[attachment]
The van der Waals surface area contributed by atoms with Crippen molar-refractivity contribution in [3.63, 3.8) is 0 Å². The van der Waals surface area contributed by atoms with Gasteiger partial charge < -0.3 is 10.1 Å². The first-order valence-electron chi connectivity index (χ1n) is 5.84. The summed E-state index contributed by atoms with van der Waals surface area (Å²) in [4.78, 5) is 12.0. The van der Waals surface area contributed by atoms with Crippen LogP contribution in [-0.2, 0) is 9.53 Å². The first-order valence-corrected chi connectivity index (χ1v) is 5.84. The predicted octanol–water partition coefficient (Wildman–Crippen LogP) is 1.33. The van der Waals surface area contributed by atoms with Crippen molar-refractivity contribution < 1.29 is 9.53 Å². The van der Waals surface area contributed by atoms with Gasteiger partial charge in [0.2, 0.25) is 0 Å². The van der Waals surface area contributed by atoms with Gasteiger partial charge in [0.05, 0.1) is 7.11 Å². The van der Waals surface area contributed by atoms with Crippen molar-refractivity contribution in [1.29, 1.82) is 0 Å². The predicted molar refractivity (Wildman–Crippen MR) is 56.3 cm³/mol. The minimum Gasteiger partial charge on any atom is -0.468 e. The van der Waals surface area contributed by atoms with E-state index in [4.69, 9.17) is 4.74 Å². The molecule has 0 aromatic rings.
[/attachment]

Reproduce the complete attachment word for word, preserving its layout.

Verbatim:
The van der Waals surface area contributed by atoms with Crippen molar-refractivity contribution in [3.63, 3.8) is 0 Å². The van der Waals surface area contributed by atoms with Gasteiger partial charge < -0.3 is 10.1 Å². The first-order valence-electron chi connectivity index (χ1n) is 5.84. The summed E-state index contributed by atoms with van der Waals surface area (Å²) in [4.78, 5) is 12.0. The van der Waals surface area contributed by atoms with Crippen LogP contribution in [-0.2, 0) is 9.53 Å². The first-order valence-corrected chi connectivity index (χ1v) is 5.84. The predicted octanol–water partition coefficient (Wildman–Crippen LogP) is 1.33. The van der Waals surface area contributed by atoms with Crippen molar-refractivity contribution < 1.29 is 9.53 Å². The van der Waals surface area contributed by atoms with Gasteiger partial charge in [0.2, 0.25) is 0 Å². The van der Waals surface area contributed by atoms with Gasteiger partial charge in [0.05, 0.1) is 7.11 Å². The van der Waals surface area contributed by atoms with Crippen molar-refractivity contribution in [1.29, 1.82) is 0 Å². The predicted molar refractivity (Wildman–Crippen MR) is 56.3 cm³/mol. The minimum Gasteiger partial charge on any atom is -0.468 e. The van der Waals surface area contributed by atoms with E-state index in [4.69, 9.17) is 4.74 Å². The molecule has 0 aromatic rings.